Good financial planning requires time and effort. While in an ideal world, we’d be able to keep on top of our finances at the click of our fingers, in reality, money management requires some careful planning and consideration.
Budgeting can be an extremely useful financial tool – particularly in financially tight times like these, when we’d all do well to keep a close eye on our spending habits. When we’re busy with our everyday lives – working, doing household chores, taking the kids to school and back, etc. – finding time to sit down and draw up a budget that works isn’t always easy.
However, the rewards of successful budgeting can really be worth the effort. With that in mind, let’s take a look at some simple budgeting steps that you could take.
Budgeting: the straightforward way
‘Speed’, ‘ease’, ‘convenience’: they’re all words that we prize, and wish we could benefit a bit more from in our often time-poor, highly demanding modern lives.
There are steps you could take to make budgeting work more efficiently for you – and the time spent on drawing up a carefully thought-out budget could be time ‘saved’ when it comes to managing your finances for the future.
The basic idea of budgeting well is to accurately work out just how much money you have available from month to month – along with how much you spend and what exactly it’s spent on.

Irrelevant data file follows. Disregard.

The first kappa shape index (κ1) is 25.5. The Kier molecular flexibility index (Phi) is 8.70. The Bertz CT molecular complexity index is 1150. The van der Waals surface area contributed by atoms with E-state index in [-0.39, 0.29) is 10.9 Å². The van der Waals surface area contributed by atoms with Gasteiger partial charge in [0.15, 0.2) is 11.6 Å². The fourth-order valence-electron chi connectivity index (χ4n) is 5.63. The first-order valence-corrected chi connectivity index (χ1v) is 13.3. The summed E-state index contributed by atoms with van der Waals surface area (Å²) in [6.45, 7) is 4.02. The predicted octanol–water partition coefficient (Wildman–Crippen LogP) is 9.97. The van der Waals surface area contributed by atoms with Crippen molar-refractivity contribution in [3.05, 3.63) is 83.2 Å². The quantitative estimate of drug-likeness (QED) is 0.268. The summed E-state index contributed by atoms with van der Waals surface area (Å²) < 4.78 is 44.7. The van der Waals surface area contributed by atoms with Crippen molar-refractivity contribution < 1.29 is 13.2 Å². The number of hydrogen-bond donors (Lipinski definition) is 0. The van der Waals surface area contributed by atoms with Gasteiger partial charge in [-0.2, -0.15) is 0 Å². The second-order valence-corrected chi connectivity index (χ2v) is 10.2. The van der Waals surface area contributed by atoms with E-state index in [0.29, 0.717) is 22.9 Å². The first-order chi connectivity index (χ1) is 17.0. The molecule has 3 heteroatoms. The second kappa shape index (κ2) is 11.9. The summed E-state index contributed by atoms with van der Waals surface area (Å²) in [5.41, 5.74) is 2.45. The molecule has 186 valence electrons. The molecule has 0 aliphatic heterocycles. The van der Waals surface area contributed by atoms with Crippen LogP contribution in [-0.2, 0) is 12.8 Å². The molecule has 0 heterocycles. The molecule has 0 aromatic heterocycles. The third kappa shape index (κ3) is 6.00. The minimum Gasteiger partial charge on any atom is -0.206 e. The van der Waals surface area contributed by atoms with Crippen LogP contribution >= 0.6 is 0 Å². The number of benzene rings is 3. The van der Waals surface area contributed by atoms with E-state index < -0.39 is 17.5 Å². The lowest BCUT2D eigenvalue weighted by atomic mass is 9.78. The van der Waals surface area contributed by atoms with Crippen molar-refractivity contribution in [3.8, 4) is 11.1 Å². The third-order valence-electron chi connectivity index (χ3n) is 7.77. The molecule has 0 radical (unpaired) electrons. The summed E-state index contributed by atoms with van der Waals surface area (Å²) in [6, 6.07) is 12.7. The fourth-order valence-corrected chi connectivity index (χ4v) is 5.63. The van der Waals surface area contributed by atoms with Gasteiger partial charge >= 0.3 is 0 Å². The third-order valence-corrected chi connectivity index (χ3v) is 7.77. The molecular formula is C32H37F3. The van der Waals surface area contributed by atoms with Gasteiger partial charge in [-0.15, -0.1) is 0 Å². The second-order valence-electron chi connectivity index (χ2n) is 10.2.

To draw up a basic budget you’ll need to work out a) how much you earn/receive per month, b) how much your total essential outgoings cost (rent/mortgage, food, bills, etc.), and c) how much ‘disposable income’ you have (you’ll work this out by deducting your total outgoings from your total income).
Your disposable income should be used to repay your unsecured debts each month before you cover any non-essential costs – and it’s always a good idea to put some aside in the form of savings.
However, there are further ways you could improve your budgeting skills. You could think about:
- Taking a double-account approach to budgeting. By dividing your bill money from your spending money with a budgeting bank account alternative, you should be confident that all your essential costs are safely covered every month.
- Keeping a regular eye on your bank statements to track any changes in your spending habits.
- Cutting out any non-essential items in your budget that you feel you don’t really need – and aren’t really worth the expense.
Taking some time out now to budget in the best possible way could really save you falling into financial problems further down the line – so find a way that works for you, and keep it up!
This article was written by Ian Williams – who when not sailing with his children or running around after them like a maniac, is a personal finance advisor and has been advising people on their monthly budgets for many years.